My brother and I posing at our dance studio back in the day.
My brother and I posing at our dance studio back in the day.

In my dance classes, we used the “spotting” technique, which involves focusing the head on one point while rotating the body.  This was supposed to help me maintain balance by substituting visual orientation for vestibular information. I can attest to this technique being a cultural factor that is not inherently learned, for after years of dance classes I still had trouble with pirouetting in a straight line.  I never quite got the hang of spotting, so my dance career did not go very far.

Inverted Balance

Balancing while inverted is undeniably harder than balancing right side up.  The upper body has to support the physical burden, the inverted form is more unstable, and the neural system has to cope with the head being upside down and closer to the ground.  To keep a handstand steady, gymnasts often focus on a visual anchor, a stable position on the floor in front of their hands.  Capoeira practitioners cannot utilize this technique.  They have to keep their eyes on their moving opponent while in a bananeira or even while flipping.  Instead of visual cues, they use righting behaviors to maintain balance.  The differences in these strategies makes it very hard to transfer balance ability between these two forms.  As a result, the two disciplines have distinct skill sets and perceptual-motor strategies.  The process of acquiring a sense of equilibrium is malleable and culture-specific.  The aesthetic preferences of a culture influences which movement forms are utilized, which then influences neurological development.  The nervous system is always training to best suit our needs.

My Thoughts

After reading this chapter, I would love to try capoeira myself.  I feel like that style of training the equilibrium system might actually be better suited to my predisposed make-up than the formal dance training I have had that relies on visual cues (or I could just be all around clumsy).  I have a bad vestibulo-ocular reflex, a hard time with the “spotting” technique, and to top it all off a horrible sense of vision in general.  One correlation I have to the flowing action-reaction equilibrium system of capoeira is my experience in white water kayaking.  I paddle down rapidly moving rivers, so there is no static visual anchor for me to focus on.  Instead, my body almost automatically responds to the motions of the current as I fight to maintain upright.  When I am inverted in the water, I rely heavily on proprioception so I can get my arms in the proper position to roll up.  In any case, capoeira seems like an amazing showcase of physical prowess.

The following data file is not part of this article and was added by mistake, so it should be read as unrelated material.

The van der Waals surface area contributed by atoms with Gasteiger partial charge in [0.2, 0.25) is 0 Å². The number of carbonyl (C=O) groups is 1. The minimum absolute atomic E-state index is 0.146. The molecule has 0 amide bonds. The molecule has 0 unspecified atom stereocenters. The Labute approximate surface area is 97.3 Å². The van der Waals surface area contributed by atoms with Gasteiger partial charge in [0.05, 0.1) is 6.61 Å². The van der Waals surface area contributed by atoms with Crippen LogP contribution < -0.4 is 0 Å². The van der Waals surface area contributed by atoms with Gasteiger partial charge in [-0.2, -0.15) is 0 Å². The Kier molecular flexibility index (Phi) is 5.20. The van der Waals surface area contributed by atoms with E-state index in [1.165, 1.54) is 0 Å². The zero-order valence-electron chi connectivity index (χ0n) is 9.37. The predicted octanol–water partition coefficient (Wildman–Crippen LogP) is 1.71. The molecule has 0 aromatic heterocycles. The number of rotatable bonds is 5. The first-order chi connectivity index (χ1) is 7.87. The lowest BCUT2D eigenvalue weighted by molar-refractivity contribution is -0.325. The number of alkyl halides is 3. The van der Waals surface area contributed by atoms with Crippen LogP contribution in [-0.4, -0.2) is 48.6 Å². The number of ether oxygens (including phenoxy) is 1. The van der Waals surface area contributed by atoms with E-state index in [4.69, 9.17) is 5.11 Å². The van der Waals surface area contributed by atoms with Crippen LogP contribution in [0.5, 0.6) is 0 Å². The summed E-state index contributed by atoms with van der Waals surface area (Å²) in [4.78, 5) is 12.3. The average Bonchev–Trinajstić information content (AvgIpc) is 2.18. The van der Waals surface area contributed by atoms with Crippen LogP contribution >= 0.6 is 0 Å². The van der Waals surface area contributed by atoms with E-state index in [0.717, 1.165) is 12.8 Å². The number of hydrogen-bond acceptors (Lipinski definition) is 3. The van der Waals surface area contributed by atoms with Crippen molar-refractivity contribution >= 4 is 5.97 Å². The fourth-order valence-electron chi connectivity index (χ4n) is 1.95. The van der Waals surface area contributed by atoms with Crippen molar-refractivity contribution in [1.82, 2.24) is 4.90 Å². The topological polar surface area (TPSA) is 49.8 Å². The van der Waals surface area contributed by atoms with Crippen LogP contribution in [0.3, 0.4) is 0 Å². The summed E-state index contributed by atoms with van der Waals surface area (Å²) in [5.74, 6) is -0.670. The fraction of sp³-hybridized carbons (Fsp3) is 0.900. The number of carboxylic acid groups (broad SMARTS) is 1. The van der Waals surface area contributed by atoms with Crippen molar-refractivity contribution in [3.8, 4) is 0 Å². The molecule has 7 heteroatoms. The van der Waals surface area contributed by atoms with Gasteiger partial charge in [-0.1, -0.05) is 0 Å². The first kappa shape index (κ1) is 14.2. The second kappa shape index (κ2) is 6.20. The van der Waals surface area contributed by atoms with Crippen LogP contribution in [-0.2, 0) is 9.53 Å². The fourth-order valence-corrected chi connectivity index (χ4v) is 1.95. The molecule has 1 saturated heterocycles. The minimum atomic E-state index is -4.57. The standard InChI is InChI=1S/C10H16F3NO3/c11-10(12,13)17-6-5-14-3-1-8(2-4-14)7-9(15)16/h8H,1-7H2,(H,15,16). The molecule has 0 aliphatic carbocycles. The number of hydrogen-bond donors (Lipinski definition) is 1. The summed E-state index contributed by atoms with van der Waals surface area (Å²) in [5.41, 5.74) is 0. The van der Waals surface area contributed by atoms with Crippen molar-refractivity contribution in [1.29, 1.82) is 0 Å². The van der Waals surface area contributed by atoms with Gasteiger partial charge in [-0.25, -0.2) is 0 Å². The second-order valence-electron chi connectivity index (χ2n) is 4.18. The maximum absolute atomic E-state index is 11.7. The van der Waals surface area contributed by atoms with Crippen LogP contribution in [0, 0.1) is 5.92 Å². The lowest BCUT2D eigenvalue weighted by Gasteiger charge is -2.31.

Here is a video of some of the equilibrium challenges that face the members of the Alabama Kayak Club, courtesy of the Wasser Bruder (Water Brothers).

 

psych table
A section of the psychtable for this article.

6 thoughts on “A Balancing Act”

  1. I guess I am more interested in the participants’ lives and why they choose this activity and what competition looks like, and how training effects their personal lives. The biological stuff seems interesting, but of secondary importance to me.

  2. I’ve always struggled a bit with my vestibular system. As a child I tried ballet, karate, and figuring skating (all activities requiring a high level balance). Unfortunately, I had recurrent ear infections from the time I was a child through my teenage years that left fluid in my ears that effected my vestibular system and balance. I was unable to progress very far in any of those activities and ended up quitting after it was clear that I was more adept at falling than anything else. I ended up in cross country in track in my teenage years but I still fell a lot. One of my worst injuries ended in torn ligaments in my elbow that took six months and a huge arm brace to heal. I had fallen because I lost my balance. I thought the implications of this article were interesting because perhaps people who have injured vestibular systems in one way or another can be taught to overcome those injures through the type of training Capoeira incorporates.